〒162-8666 8-1, Kawada-cho, Shinjuku-ku, Tokyo
Our main research focus is the molecular mechanisms regulating cell proliferation and differentiation during retinal development and regeneration. We also study on the neural circuitry in hippocampal and parahippocampal areas of the brain, the development of the human skull and the mechanism of arterial calcification during osteoporosis. As we teach gross anatomy to medical students, the gross anatomy course including lectures and cadaver dissection is also offered if requested.
(1)Mechanisms regulating the proliferation and differentiation of retinal
cells during development The retina is a part of the central nervous system
consisting of 6 types of neurons and 1 type of glia (Müller glia). During
development, retinal progenitor cells increase their number by proliferation,
but eventually exit the cell cycle and differentiate into specific cell
types. Molecular mechanisms regulating this process are only partially
understood. We study the role of cell cycle regulators, transcription factors,
and epigenetic factors in the developing rodent retina using histological
and molecular biological techniques.
(2)Retinal neuronal regeneration by Müller glia In lower vertebrates like fish, Müller glia dedifferentiate to retinal progenitors, proliferate and redifferentiate to neurons when the retina is damaged. However, such regenerative capacity of Müller glia in mammals is very limited. We are investigating the mechanisms that limit the regenerative potential of Müller glia and exploring the strategy to repair damaged retina by activating the endogenous regenerative potential of the mammalian retina.
(3)Morphological analysis of memory circuits in the mammalian species. It is predicted that the most essential portion of the memory circuit is generally preserved from rodents to primates. To elucidate such fundamental connections, we invesigate neuronal connections between the hippocampus and parahippocampal cortices (i.e., the presubiculum, parasubiculum, and entorhinal cortex) in several mammalian species including the rats, rabbits and marmosets. Standard tracers, such as HRP, CTB, and BDA, are injected into the hippocampal body or several parahippocampal cortices, which allows investigation of the input-and-output connections between these areas on the cell mass level. We also use the palGFP-expressing Sindbis virus vector to analyze axonal arborizations and terminations of single neurons.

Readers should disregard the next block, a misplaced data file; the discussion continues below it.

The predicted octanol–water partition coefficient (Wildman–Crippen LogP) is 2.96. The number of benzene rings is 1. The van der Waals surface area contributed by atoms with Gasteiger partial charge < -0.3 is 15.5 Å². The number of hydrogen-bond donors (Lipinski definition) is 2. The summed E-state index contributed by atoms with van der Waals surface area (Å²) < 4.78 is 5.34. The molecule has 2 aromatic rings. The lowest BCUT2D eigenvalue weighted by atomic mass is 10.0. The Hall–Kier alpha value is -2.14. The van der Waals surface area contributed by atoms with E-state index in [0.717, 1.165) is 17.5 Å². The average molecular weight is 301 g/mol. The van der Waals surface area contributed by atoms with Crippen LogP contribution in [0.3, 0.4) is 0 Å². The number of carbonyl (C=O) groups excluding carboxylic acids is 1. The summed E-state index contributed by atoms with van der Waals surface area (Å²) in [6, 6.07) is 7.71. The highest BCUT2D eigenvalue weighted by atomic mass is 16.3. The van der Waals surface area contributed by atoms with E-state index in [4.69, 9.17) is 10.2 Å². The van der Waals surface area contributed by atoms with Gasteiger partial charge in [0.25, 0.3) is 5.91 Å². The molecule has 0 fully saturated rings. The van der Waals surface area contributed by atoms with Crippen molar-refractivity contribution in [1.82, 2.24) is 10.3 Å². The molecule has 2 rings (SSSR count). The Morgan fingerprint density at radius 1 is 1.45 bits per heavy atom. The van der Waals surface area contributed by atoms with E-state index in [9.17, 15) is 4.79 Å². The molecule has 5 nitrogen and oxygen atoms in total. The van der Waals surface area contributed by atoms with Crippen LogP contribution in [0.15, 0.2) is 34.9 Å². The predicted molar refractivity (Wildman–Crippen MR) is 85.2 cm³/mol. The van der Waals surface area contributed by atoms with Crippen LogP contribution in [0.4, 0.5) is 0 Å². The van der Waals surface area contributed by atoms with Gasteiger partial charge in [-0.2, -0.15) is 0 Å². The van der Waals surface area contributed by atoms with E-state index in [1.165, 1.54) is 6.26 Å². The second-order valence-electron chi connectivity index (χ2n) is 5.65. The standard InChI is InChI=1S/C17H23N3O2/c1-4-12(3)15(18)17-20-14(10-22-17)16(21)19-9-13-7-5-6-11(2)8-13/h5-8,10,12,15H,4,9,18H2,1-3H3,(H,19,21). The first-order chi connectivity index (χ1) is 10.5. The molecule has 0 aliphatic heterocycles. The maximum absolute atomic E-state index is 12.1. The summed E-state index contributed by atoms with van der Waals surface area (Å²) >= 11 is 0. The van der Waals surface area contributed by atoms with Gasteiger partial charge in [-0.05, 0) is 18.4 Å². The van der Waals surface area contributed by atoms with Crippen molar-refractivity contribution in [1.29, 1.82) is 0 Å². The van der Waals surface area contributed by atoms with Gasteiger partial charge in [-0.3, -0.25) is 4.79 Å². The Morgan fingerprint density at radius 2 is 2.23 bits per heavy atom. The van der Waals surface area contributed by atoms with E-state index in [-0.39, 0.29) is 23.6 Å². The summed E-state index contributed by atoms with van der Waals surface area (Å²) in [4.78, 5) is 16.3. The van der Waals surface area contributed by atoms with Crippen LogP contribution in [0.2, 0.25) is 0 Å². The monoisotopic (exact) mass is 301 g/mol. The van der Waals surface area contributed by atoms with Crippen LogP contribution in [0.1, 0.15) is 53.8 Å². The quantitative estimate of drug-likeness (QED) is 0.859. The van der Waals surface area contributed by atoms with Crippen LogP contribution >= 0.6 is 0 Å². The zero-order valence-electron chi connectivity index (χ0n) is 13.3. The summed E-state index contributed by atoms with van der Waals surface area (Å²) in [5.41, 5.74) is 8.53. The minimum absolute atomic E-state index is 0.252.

(4)Morphological analysis of the commissural entorhino-dentate fibers following unilateral entorhinal lesion. It is known that, following unilateral lesion of the entorhinal cortex of the adult rat, the denervated granule cells of the dentate gyrus are reinnervated as a result of the growth of the pathway from the surviving contralateral entorhinal cortex. To investigate the morphological features of sprouted commissural entorhino-dentate fibers from single entorhinal neurons, we use the palGFP-expressing Sindbis virus vector as the anterograde tracer. The vector is useful for tracing long and highly arborized axonal branches and it is possible to detect some unknown morphological changes in the reinnervated fibers. Our study may contribute to understanding the mechanisms of spontaneous recovery from memory impairment, which is caused by degeneration of the entorhinal cortex.
Hiroki Fujieda Yoshiko Honda Toru Hayakawa Fuminori Saitoh Kaori Nomura-Komoike
8-1, Kawada-cho, Shinjuku-ku, Tokyo